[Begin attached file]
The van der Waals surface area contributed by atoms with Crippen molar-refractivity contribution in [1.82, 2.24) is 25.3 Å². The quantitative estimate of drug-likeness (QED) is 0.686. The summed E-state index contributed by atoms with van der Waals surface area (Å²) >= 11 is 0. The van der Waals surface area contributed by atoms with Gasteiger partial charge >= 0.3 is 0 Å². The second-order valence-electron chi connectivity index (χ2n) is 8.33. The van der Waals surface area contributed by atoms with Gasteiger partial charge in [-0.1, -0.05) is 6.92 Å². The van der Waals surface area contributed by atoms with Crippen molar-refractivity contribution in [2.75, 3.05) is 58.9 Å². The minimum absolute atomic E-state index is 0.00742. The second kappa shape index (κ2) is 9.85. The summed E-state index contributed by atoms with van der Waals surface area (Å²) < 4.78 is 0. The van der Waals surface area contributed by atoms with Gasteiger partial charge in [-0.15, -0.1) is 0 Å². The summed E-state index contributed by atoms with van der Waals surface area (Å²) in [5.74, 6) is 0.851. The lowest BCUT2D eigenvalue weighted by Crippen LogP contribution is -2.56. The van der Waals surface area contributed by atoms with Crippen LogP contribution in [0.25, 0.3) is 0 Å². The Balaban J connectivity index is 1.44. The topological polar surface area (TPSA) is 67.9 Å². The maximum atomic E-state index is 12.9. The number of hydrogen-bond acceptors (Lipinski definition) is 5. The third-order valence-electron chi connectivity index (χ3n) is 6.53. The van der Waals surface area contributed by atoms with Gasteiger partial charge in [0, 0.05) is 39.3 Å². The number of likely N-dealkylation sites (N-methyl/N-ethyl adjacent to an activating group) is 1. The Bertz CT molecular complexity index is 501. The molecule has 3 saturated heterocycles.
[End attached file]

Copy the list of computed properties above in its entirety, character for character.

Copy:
The van der Waals surface area contributed by atoms with Crippen molar-refractivity contribution in [1.82, 2.24) is 25.3 Å². The quantitative estimate of drug-likeness (QED) is 0.686. The summed E-state index contributed by atoms with van der Waals surface area (Å²) >= 11 is 0. The van der Waals surface area contributed by atoms with Gasteiger partial charge >= 0.3 is 0 Å². The second-order valence-electron chi connectivity index (χ2n) is 8.33. The van der Waals surface area contributed by atoms with Gasteiger partial charge in [-0.1, -0.05) is 6.92 Å². The van der Waals surface area contributed by atoms with Crippen molar-refractivity contribution in [2.75, 3.05) is 58.9 Å². The minimum absolute atomic E-state index is 0.00742. The second kappa shape index (κ2) is 9.85. The summed E-state index contributed by atoms with van der Waals surface area (Å²) < 4.78 is 0. The van der Waals surface area contributed by atoms with Gasteiger partial charge in [-0.15, -0.1) is 0 Å². The summed E-state index contributed by atoms with van der Waals surface area (Å²) in [5.74, 6) is 0.851. The lowest BCUT2D eigenvalue weighted by Crippen LogP contribution is -2.56. The van der Waals surface area contributed by atoms with Crippen LogP contribution in [0.25, 0.3) is 0 Å². The Balaban J connectivity index is 1.44. The topological polar surface area (TPSA) is 67.9 Å². The maximum atomic E-state index is 12.9. The number of hydrogen-bond acceptors (Lipinski definition) is 5. The third-order valence-electron chi connectivity index (χ3n) is 6.53. The van der Waals surface area contributed by atoms with Gasteiger partial charge in [0, 0.05) is 39.3 Å². The number of likely N-dealkylation sites (N-methyl/N-ethyl adjacent to an activating group) is 1. The Bertz CT molecular complexity index is 501. The molecule has 3 saturated heterocycles.